Can't wait for the 2014 season to start, hope to see you at Cool!

Thursday, February 27, 2014

The Ultimate Pace Card - Way Too Cool Edition

With technology, specifically wrist GPS devices, pace cards for races are not nearly as important as they once were. However technology has its limits, battery life, GPS accuracy, satellite linking and an array of other issues can impede the usefulness of these devices. With a handy pace chart in your pocket you can always be assured of having the information you need on hand.

My biggest problem with GPS is a lot of the races I compete in take me longer then the 18+ hours my Garmin 310xt will last. I started running ultras before I owned a Garmin so I compiled a list of things I wanted to know at all times when I was on the course. Some of them can be calculated or shown on your watch, but many of them cannot.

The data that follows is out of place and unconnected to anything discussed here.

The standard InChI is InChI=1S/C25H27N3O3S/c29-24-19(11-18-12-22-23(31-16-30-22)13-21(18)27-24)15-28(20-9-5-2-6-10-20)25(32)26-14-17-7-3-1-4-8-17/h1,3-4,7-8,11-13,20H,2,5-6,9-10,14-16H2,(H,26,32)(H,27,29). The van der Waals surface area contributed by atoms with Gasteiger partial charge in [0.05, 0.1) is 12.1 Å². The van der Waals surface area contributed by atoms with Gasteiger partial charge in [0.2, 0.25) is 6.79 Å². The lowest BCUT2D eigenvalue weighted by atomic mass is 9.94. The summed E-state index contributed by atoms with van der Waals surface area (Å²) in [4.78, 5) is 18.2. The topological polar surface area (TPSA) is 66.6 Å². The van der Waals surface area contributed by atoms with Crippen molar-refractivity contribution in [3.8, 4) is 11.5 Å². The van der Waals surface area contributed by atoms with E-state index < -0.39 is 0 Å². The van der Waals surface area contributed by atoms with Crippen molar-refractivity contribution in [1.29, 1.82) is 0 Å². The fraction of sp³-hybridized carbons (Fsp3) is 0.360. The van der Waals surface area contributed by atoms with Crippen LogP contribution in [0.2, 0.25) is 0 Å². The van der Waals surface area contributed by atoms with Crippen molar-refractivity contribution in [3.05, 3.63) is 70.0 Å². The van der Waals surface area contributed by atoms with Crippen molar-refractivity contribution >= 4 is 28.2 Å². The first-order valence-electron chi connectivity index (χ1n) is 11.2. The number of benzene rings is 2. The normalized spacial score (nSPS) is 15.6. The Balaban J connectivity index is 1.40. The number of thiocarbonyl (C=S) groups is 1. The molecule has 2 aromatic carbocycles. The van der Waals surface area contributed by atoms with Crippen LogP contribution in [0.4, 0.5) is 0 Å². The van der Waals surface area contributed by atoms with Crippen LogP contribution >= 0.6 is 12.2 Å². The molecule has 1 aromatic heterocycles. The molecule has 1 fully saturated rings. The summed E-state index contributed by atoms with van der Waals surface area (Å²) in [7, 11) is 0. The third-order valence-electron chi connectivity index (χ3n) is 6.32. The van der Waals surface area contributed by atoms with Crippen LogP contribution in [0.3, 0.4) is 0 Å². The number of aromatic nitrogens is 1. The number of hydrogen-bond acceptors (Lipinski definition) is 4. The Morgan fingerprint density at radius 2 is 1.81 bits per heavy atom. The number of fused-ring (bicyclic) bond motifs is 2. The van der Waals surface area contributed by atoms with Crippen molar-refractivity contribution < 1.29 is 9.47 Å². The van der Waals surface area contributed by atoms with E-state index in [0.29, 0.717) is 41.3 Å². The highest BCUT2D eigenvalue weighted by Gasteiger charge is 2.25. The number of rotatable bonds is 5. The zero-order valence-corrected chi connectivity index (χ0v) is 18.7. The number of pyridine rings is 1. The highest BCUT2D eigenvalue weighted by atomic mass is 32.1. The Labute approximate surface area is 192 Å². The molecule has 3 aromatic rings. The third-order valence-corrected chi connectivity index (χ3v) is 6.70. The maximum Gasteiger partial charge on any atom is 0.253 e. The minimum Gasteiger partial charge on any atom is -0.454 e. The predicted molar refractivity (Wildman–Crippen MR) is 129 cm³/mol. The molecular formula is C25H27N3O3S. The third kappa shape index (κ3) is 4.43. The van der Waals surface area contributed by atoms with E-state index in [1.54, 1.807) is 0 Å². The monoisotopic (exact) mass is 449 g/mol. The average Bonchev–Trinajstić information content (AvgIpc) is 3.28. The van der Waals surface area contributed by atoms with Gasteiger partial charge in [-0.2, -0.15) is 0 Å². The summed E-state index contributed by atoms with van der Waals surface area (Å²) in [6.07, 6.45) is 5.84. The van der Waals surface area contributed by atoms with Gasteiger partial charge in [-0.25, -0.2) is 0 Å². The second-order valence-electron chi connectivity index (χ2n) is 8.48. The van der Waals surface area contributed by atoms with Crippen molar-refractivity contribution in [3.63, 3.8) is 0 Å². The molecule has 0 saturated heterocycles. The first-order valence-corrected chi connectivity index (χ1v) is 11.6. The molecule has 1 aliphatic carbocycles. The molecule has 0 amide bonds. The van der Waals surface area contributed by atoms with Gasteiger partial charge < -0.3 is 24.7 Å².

The essentials
  • Aid stations and mileage point
  • Which aid stations have drop bags
  • Full aid or partial aid (sleep station...etc)
  • Distance between aid
  • Pace for a given finish time
  • Pace to a given aid station
  • Any cutoff times if you think you will be near them
  • Elevation chart to see what is ahead of me
  • Time of  day (used for 100 mile races)
  • Mantras and/or strategies to remember

You can download it here. That is the full copy from a 3:30 finisher to the cutoff at 8:30. Feel free to use it for WTC 50k or just use the format for any event of your choice. I'll also be posting all the pace cards of the events I do on here as the months go on. Simply take out the times you know you won't be hitting. For me I'm shooting for 5:15-5:30 so I want everything from 4:30 to 6:00 on there.